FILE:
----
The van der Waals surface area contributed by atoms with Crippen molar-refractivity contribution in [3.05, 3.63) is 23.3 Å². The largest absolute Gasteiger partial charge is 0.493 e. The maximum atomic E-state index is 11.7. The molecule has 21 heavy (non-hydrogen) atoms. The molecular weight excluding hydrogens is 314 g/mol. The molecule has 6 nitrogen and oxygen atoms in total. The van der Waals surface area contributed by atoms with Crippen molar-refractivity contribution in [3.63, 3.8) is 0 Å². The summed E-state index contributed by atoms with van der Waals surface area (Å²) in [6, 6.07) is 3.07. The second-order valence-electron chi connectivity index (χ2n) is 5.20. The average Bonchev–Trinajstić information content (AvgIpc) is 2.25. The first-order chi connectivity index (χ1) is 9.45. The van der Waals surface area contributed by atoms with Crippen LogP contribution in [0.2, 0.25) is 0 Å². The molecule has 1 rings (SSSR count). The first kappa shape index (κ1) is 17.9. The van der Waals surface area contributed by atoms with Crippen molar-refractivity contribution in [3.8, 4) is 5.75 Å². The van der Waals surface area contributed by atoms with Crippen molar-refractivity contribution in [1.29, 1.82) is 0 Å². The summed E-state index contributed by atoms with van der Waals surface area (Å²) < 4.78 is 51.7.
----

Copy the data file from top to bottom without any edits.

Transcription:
The van der Waals surface area contributed by atoms with Crippen molar-refractivity contribution in [3.05, 3.63) is 23.3 Å². The largest absolute Gasteiger partial charge is 0.493 e. The maximum atomic E-state index is 11.7. The molecule has 21 heavy (non-hydrogen) atoms. The molecular weight excluding hydrogens is 314 g/mol. The molecule has 6 nitrogen and oxygen atoms in total. The van der Waals surface area contributed by atoms with Crippen molar-refractivity contribution in [3.63, 3.8) is 0 Å². The summed E-state index contributed by atoms with van der Waals surface area (Å²) in [6, 6.07) is 3.07. The second-order valence-electron chi connectivity index (χ2n) is 5.20. The average Bonchev–Trinajstić information content (AvgIpc) is 2.25. The first-order chi connectivity index (χ1) is 9.45. The van der Waals surface area contributed by atoms with Crippen LogP contribution in [0.2, 0.25) is 0 Å². The molecule has 1 rings (SSSR count). The first kappa shape index (κ1) is 17.9. The van der Waals surface area contributed by atoms with Crippen molar-refractivity contribution in [3.8, 4) is 5.75 Å². The van der Waals surface area contributed by atoms with Crippen molar-refractivity contribution in [1.29, 1.82) is 0 Å². The summed E-state index contributed by atoms with van der Waals surface area (Å²) < 4.78 is 51.7.